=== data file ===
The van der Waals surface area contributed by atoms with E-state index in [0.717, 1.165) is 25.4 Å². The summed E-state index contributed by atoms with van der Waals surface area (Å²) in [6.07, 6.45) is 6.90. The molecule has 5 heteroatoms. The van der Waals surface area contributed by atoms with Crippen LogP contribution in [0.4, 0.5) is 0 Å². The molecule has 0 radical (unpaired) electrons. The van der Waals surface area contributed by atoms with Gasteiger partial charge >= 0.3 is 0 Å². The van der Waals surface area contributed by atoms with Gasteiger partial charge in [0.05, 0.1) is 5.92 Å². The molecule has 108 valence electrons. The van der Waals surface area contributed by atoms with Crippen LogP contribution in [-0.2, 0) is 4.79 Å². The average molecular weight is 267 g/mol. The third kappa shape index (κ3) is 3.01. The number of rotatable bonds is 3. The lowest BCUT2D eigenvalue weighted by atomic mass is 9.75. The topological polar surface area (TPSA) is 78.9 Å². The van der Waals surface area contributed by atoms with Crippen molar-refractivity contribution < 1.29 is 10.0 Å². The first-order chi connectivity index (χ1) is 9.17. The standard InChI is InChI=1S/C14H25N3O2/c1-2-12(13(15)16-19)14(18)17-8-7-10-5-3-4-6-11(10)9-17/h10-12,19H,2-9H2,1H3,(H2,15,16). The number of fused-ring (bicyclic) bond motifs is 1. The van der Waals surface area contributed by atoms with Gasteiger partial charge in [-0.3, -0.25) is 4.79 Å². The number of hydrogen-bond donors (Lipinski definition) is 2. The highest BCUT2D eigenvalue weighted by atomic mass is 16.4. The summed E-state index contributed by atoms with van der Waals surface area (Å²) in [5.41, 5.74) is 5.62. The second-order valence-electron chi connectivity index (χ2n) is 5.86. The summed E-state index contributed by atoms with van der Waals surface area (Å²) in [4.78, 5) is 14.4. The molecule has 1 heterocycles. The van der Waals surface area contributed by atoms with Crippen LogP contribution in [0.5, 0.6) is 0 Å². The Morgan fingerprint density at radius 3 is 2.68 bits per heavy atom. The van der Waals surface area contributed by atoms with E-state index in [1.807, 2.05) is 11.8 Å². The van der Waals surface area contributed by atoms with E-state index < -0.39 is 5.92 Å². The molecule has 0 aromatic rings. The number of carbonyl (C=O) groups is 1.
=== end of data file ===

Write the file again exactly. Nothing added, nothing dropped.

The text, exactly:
The van der Waals surface area contributed by atoms with E-state index in [0.717, 1.165) is 25.4 Å². The summed E-state index contributed by atoms with van der Waals surface area (Å²) in [6.07, 6.45) is 6.90. The molecule has 5 heteroatoms. The van der Waals surface area contributed by atoms with Crippen LogP contribution in [0.4, 0.5) is 0 Å². The molecule has 0 radical (unpaired) electrons. The van der Waals surface area contributed by atoms with Gasteiger partial charge >= 0.3 is 0 Å². The van der Waals surface area contributed by atoms with Gasteiger partial charge in [0.05, 0.1) is 5.92 Å². The molecule has 108 valence electrons. The van der Waals surface area contributed by atoms with Crippen LogP contribution in [-0.2, 0) is 4.79 Å². The average molecular weight is 267 g/mol. The third kappa shape index (κ3) is 3.01. The number of rotatable bonds is 3. The lowest BCUT2D eigenvalue weighted by atomic mass is 9.75. The topological polar surface area (TPSA) is 78.9 Å². The van der Waals surface area contributed by atoms with Crippen molar-refractivity contribution < 1.29 is 10.0 Å². The first-order chi connectivity index (χ1) is 9.17. The standard InChI is InChI=1S/C14H25N3O2/c1-2-12(13(15)16-19)14(18)17-8-7-10-5-3-4-6-11(10)9-17/h10-12,19H,2-9H2,1H3,(H2,15,16). The number of fused-ring (bicyclic) bond motifs is 1. The van der Waals surface area contributed by atoms with Gasteiger partial charge in [-0.3, -0.25) is 4.79 Å². The number of hydrogen-bond donors (Lipinski definition) is 2. The highest BCUT2D eigenvalue weighted by atomic mass is 16.4. The summed E-state index contributed by atoms with van der Waals surface area (Å²) in [5.41, 5.74) is 5.62. The second-order valence-electron chi connectivity index (χ2n) is 5.86. The summed E-state index contributed by atoms with van der Waals surface area (Å²) in [4.78, 5) is 14.4. The molecule has 1 heterocycles. The van der Waals surface area contributed by atoms with Crippen LogP contribution in [0.5, 0.6) is 0 Å². The Morgan fingerprint density at radius 3 is 2.68 bits per heavy atom. The van der Waals surface area contributed by atoms with E-state index in [1.807, 2.05) is 11.8 Å². The van der Waals surface area contributed by atoms with E-state index < -0.39 is 5.92 Å². The molecule has 0 aromatic rings. The number of carbonyl (C=O) groups is 1.